New i30 sees Hyundai on a high

With Hyundai a winner of scrappage, ANDY RUSSELL drives the new i30.The black cloud over the motor industry has had a silver lining for Hyundai which has been a winner in the scrappage scheme.

With Hyundai a winner of scrappage, ANDY RUSSELL drives the new i30.

The black cloud over the motor industry has had a silver lining for Hyundai which has been a winner in the scrappage scheme.

The Korean car-maker has shifted more than 38,000 cars since May under the scheme which offered �2,000 off a new car against their 10-year plus trade-in.

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It opened many people's eyes to the brand's values - lots of motor for your money and the peace of mind of a five-year warranty - so much so that Hyundai beat Ford and Vauxhall to top the monthly sales chart in August.

Now Hyundai is striving to keep those new customers and win new ones with two initiatives - Happy Returns allowing its scrappage customers to chop in their cars up to a year old for a new one for as little as �499 while Trade & Upgrade offers a �2,000 allowance to owners of seven to 10-year-old cars.

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Even better news is that Hyundai has just facelifted its i30 following the success of the sporty special Edition model.

The i30 has always been a good-looker, launching the new 'i' range and a huge turning point for Hyundai, so no surprise this is a mid-life makeover to freshen up the styling. The new model gets a redesigned grille and air intakes in line with Hyundai's new hexagonal family face, sportier bumpers and extended side skirts.

Apart from a few specification changes it is very much a case of it ain't broke why fix it after a host of improvements late last year, including a stop-start system available as a �200 option on all models to cut the engine in stationery traffic to save fuel and reduce emissions.

Buyers can choose from 1.4 and 1.6 petrol engines and two 1.6-litre turbo diesels and all do a good job.

The popular 1.4 will trickle along at low revs but with maximum torque at 5,000rpm you need to get the revs up for serious acceleration. To its credit, this lovely little engine spins freely without any sign of strain although it gets boomy when pushed hard. It cruises comfortably at 70mph on a light throttle and you have to be careful to keep the speed in check. Once up to speed, the engine is pretty quiet which makes road noise more noticeable.

The i30 is up against serious class competition in the Ford Focus, Vauxhall Astra and Volkswagen Golf - all cars acclaimed for their ride and handling balance. The i30 is not in the same league but not far short. It holds the road well with a confident, composed feel through corners, making it quite entertaining. The steering is light at speed but ideal when parking.

The ride is generally comfortable and forgiving and it takes a grotty road to upset the i30 although there is some suspension noise over bumps and lumps at low speed.

Compared to the smart exterior, the interior is a little disappointing with dark trim giving it a sombre feel but you'll appreciate its other qualities.

The main one is the amount of space in the back where long-legged passengers won't feel the pinch. Add to that a decent boot that took three medium-sized suitcases, an overnight bag and coats and the i30 is practical transport. Rear seat backs split 60/40 and fold flat once the cushions have been raised upright.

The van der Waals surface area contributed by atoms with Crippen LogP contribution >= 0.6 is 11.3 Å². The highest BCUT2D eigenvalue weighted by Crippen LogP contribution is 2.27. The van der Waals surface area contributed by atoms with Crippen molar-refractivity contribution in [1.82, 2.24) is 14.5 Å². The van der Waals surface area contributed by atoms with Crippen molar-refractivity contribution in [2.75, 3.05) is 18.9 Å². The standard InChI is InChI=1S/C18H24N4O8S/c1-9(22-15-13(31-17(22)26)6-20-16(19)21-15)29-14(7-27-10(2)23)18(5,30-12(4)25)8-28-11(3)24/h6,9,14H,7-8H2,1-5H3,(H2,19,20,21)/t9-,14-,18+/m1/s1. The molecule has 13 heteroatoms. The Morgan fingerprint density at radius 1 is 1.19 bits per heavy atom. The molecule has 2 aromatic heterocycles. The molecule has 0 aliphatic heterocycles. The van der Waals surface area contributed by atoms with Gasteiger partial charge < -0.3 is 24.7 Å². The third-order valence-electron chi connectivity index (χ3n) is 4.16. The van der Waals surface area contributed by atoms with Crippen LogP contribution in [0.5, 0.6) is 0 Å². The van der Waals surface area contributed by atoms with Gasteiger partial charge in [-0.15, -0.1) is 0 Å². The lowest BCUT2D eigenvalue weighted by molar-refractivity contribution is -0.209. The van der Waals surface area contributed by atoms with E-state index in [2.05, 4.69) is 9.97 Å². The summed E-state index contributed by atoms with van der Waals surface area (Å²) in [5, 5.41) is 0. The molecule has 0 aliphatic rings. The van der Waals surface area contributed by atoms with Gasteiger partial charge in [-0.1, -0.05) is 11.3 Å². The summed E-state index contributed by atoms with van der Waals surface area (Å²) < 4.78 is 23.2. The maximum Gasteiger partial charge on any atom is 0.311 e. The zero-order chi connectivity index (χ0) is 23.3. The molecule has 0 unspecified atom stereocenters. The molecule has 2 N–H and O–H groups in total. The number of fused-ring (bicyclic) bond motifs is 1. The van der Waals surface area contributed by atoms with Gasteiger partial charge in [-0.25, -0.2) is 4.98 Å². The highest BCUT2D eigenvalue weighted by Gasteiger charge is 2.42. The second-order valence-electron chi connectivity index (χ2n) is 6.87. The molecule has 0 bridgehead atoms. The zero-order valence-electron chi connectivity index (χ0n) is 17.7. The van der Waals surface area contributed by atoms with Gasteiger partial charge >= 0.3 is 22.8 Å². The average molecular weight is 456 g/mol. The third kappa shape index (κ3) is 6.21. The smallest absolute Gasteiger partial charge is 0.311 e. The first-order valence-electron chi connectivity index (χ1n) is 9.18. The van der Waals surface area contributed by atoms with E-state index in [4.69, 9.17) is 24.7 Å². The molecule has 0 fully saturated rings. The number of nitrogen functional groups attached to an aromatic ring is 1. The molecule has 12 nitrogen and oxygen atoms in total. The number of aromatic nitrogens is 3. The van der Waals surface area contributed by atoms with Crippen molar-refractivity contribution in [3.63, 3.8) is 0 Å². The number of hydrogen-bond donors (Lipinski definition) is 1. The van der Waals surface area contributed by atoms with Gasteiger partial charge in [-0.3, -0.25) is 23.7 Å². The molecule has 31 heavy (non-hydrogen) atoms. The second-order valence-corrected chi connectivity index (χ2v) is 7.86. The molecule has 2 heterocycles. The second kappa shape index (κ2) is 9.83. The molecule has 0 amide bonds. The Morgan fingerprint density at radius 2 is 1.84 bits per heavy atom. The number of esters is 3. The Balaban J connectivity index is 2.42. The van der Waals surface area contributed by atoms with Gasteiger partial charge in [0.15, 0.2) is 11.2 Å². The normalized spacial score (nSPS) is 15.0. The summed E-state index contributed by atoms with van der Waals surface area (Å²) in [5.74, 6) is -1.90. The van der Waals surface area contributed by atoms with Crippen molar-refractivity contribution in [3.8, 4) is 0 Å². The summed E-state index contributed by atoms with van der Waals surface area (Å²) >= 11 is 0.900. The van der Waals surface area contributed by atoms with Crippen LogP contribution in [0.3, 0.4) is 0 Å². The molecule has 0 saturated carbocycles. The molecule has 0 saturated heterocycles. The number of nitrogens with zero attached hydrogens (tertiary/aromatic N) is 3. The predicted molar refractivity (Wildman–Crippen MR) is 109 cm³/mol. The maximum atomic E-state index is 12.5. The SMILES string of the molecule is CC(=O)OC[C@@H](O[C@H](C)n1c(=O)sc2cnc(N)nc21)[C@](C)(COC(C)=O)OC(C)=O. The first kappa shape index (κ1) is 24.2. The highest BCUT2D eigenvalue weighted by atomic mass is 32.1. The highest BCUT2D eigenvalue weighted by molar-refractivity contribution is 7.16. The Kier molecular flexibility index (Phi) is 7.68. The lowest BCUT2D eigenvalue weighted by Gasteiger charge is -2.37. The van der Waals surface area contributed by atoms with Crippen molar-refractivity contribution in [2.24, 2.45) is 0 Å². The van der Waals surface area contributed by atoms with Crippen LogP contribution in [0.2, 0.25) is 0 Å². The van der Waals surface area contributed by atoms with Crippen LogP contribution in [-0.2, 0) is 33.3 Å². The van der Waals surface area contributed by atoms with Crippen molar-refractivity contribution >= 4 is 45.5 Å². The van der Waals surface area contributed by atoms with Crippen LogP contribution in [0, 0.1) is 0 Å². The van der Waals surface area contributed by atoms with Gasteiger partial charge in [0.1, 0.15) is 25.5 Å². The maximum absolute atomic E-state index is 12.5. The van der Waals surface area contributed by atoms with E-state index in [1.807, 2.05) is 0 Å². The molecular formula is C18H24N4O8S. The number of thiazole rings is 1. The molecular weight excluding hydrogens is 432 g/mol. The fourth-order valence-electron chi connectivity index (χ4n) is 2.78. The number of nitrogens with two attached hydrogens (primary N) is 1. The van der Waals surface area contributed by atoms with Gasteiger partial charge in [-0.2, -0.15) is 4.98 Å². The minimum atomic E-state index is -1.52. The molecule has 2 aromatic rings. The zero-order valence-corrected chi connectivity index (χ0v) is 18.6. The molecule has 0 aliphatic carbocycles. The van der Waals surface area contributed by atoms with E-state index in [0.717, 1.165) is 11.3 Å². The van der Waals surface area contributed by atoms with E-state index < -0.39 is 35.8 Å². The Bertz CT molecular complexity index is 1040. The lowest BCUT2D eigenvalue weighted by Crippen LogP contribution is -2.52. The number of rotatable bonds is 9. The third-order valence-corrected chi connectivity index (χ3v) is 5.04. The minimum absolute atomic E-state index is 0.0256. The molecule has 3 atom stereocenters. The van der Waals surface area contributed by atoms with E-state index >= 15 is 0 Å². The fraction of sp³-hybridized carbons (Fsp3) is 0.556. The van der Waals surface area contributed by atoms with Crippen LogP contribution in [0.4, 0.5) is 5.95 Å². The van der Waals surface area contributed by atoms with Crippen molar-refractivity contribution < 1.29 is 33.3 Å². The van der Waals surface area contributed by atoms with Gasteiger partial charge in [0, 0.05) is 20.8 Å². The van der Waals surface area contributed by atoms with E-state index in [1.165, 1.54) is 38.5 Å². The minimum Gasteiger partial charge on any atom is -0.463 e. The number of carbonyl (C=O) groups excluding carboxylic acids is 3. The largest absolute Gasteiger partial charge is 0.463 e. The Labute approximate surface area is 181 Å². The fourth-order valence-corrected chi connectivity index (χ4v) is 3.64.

Behind the wheel there's a good range of adjustment for both seat and steering wheel but rear visibility is hampered by chunky rear pillars even though Hyundai has made efforts to minimise their impact with a small glass panel behind the rear door. While the dashboard does not have the wow factor of the Focus, Golf or new Astra it's hard to fault its logical layout with clear instruments, user-friendly rotary knobs for temperature and fan, push-buttons to control airflow and the audio system set high on the fascia.

No complaints either about the fit and finish with soft-touch plastics for the top of the dashboard and door panels and hard-wearing fabric for the seats which, while giving good support, I found a little firm on long journeys and the adjustable active front head restraints are set too far forward. Four doorbins, a decent glovebox and lots of cubbyholes provide good storage and full marks for an MP3 jackpoint and USB port in front of the gear lever along with two 12-volt powerpoints - important if you want to run sat-nav and charge a phone at the same time.

A new Classic entry-level model joins Comfort and Premium and the special Edition. Standard equipment will tempt buyers with stability control, air-conditioning and six airbags across the range. Comfort adds rear electric windows, 16in alloy wheels, steering wheel audio controls and leather-trimmed steering wheel and gear knob. Range-topping Premium gets half leather trim, 17in alloys, reversing sensors and climate control. The Edition model comes with 16in alloys, rear privacy glass, sports pedals, remote locking and heated door mirrors.

For the money the i30 is an impressive package, undercutting some class rivals by thousands of pounds, but still has strong resale values. It's not difficult to see why Hyundai won so many buyers over.


PRICE: �13,400 (range �12,000 to �15,550)

ENGINE: 1,396cc, 108bhp, four-cylinder petrol

PERFORMANCE: 0-62mph 11.6 seconds; top speed 116mph

MPG: Urban 37.2; extra urban 54.3; combined 46.3 (with stop-start 40.9; 56.5; 49.6)

EMISSIONS: 145g/km (with stop-start 135g/km)



WARRANTY: Five years/unlimited mileage

WILL IT FIT IN THE GARAGE? Length 4,245mm; width 1,775mm; height 1,480mm

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